pathway for SBIR businesses, resulting in many Phase III activities. The bill also called for the current study to evaluate the program, compare it with other science and technology initiatives, and recommend improvements.

How to Fund Phase III

He said that he was still working to improve Phase III and involved in debates on how to fund Phase III activities, which “remains one of the most significant issues in the program.” There was discussion about the Senate and the House Armed Services bill in 2005 that dealt with the subject. He brought to the conference several charts to illustrate the process of producing defense contracts, including purchasing and acquisition pathways, as well as other science and technology activities throughout the agency. The charts were extraordinarily complex, with many dozens of acronyms. And yet, he said, in order to make Phase III successful, the SBIR program had to be able to incorporate or feed into that labyrinthine process “in a way that makes sense to program managers.” He said that he believed it could be done, however, in a meaningful way so as to avoid the Valley of Death.

The Advent of Spiral Development

Dr. Gansler added that a major change now taking place in the acquisition process is “spiral development,”39 a method that is designed to constantly increase capability at lower and lower cost. This process brings an opportunity to take full advantage of the SBIR program, he said, by introducing in each subsequent cycle the changes that have been made in the previous cycles. The next challenge that has been discussed in this conference is to apply appropriate testing and evaluation to reduce risk to an acceptable level. This technique, which is being used for the Joint Strike Fighter, is an excellent focus for the SBIR program—to demonstrate techniques that lower risk and introduce them in subsequent cycles.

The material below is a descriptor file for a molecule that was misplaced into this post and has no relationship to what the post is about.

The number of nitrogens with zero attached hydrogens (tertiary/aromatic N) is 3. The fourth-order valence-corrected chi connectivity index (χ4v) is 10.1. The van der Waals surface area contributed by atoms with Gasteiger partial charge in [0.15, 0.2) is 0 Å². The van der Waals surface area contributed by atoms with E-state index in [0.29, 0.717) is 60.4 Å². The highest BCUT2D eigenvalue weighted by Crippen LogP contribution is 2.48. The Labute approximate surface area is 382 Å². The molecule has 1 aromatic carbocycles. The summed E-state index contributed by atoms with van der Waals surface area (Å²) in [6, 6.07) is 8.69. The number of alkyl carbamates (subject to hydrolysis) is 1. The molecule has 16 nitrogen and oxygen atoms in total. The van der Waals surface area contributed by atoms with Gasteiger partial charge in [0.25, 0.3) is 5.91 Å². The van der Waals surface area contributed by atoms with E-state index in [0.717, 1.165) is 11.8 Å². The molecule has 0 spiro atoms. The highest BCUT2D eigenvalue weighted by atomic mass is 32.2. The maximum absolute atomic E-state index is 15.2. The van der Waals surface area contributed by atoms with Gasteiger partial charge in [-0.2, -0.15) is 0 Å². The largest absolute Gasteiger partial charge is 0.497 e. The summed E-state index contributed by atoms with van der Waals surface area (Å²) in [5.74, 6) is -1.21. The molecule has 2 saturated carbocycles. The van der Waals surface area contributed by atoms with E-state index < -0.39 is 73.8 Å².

Spiral development was introduced in the mid-1980s as a way to reduce risk on large software projects. A spiral, or cyclical, approach is one that allows customers to evaluate early results and in-house engineers to identify potential trouble spots at an early stage. On subsequent “turns” of the spiral, early changes are incorporated, additional evaluation is done and changes made. The Department of Defense has adapted the technique as part of its evolutionary acquisition strategy to move newer technologies into large platforms, such as assault vehicles and computer systems, much more quickly. <>.

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